Here you will find a round-up of all the recent news and events in mechanisms from around the world.
- A county in California has managed to become completely grid positive by using renewable energy bonds and conservation bonds to fund a solar energy project, avoiding harmful CO2 emissions while adding $10 million to the local economy over the next 25 years.
- The National Trust are receiving payments for their ecosystem services by pumping green energy from a range of projects - including solar, hydro and biomass schemes - into the grid. In total, they are hoping to make an extra £4 million per year.
- In the US, the Obama administration announced they will use $15 million to fund solar energy projects using a new MGM: a Solar Market Pathways programme. The new initiative seeks to bolster shared or community solar programmes and local funding initiatives as part of Obama’s Climate Action Plan.
- A new plan has been announced for a new Home Renewables Loan Scheme that will give Scottish homeowners access to interest free finance to improve their green credentials.
- What do you say when faced with the argument against energy subsidies? Dr Alan Whitehead MP has the answer.
Solar Panels in California. Source: ReNew Economy.
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- Christopher Right, Professor of Organisational Studies at the University of Sydney, argues in favour of state-led MGMs: “businesses will clearly be key actors in this social and economic change, but the scale of change also demands government regulation. We cannot afford to simply leave it to business to “save us” from climate change.”
- Car manufacturing companies including Nissan, Ford and BMW are pumping billions to build and maintain standards set by certification schemes and various types of legislation. But the state-led regulation of global markets is only one part of the lesson from the green car revolution.
- The Marine Stewardship Council (MSC) has announced that it will develop a standard specifically for Seaweed - the demand for which is on the up with it increasingly being used as a food source for both humans and as a feedstock for biofuel production. In addition, it is also found in some cosmetics and pharmaceutical products, as well as some fertilizers.
- Nigeria is officially a middle-income country but a significant amount of the population still doesn't have access to food that is good enough - over a quarter of the population’s children are underweight. To solve the problem, it is important that the private sector is persuaded to do good. So now, the challenge is to find a way to introduce a way to control the market - some kind of certification scheme, for example.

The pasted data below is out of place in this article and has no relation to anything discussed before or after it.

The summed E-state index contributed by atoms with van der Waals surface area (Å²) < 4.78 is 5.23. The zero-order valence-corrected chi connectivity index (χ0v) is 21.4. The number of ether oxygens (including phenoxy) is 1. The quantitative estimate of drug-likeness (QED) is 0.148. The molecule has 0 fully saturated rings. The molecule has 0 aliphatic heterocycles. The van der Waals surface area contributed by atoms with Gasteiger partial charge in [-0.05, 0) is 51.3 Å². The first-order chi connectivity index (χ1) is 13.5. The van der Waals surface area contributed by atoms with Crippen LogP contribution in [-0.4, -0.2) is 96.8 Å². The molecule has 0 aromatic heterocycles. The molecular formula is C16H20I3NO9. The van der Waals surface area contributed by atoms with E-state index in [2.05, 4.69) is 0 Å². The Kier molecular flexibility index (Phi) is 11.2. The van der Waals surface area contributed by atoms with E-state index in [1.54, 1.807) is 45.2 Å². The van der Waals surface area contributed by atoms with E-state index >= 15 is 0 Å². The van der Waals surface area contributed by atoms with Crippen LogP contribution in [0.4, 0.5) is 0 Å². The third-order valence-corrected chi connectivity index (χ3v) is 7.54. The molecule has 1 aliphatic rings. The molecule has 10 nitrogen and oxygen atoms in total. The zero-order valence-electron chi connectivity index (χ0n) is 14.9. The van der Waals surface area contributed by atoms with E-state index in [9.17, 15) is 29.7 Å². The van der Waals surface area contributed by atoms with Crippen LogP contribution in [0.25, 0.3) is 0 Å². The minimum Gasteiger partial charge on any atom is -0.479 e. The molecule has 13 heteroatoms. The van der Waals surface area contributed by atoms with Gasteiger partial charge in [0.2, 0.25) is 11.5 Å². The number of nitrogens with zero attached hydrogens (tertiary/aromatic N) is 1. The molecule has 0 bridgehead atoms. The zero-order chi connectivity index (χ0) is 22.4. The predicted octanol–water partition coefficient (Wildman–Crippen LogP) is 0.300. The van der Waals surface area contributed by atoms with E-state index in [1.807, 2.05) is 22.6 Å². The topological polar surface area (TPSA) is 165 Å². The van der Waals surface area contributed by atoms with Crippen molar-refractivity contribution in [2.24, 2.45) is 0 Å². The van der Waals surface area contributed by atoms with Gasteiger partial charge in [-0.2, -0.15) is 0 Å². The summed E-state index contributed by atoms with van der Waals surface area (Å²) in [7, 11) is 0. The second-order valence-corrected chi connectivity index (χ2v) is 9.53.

- Support from the community could be the all-important ingredient in achieving sustainability and economic prosperity in agriculture, specifically in fisheries - a recent report, for instance, finds that Community Supported Fisheries can produce positive environmental impacts, including the marketing of species that would otherwise be discarded.
A net full of cod. Photo: Derek Keats. Source: Creative Commons
- George Monbiot explains why the UK government are introducing a Natural Capital Committee that will promote biodiversity offsets. But Monbiot doesn't seem convinced, arguing that so long as we frame nature's value economically, the inherent value is left neglected. "It's a re-framing issue," he says.
- Implementing Payment for Ecosystem Services is easier said than done in Uganda, Barbara Unmuesig warns. “As it stands, emissions trading works only as a way to redress the industrialised countries' business-as-usual approach,” says Unmuesig. “Market-based instruments' growing role in conservation will merely enable businesses to manipulate their environmental obligations, while making it easier for governments to neglect their responsibility to devise effective environmental policy.”
- According to Bernie Fraser, CCA Chair, the future of Australia’s MGMs will be determined by budget considerations rather than climate science: “the price of carbon is to go, [and] the RET is to be reviewed and possibly headed for a downgrade…”
- Oxfam International’s Executive Director, Winnie Byanyima, reminds us about the impact of global inequality. She warns that: “massive concentrations of income and wealth weaken the checks and balances that are meant to ensure that majorities are heard, heighten social tensions and erode the social contract between citizens and the state.” To reverse the damage, Byanyiama calls for progressive taxation and a fairer global tax framework.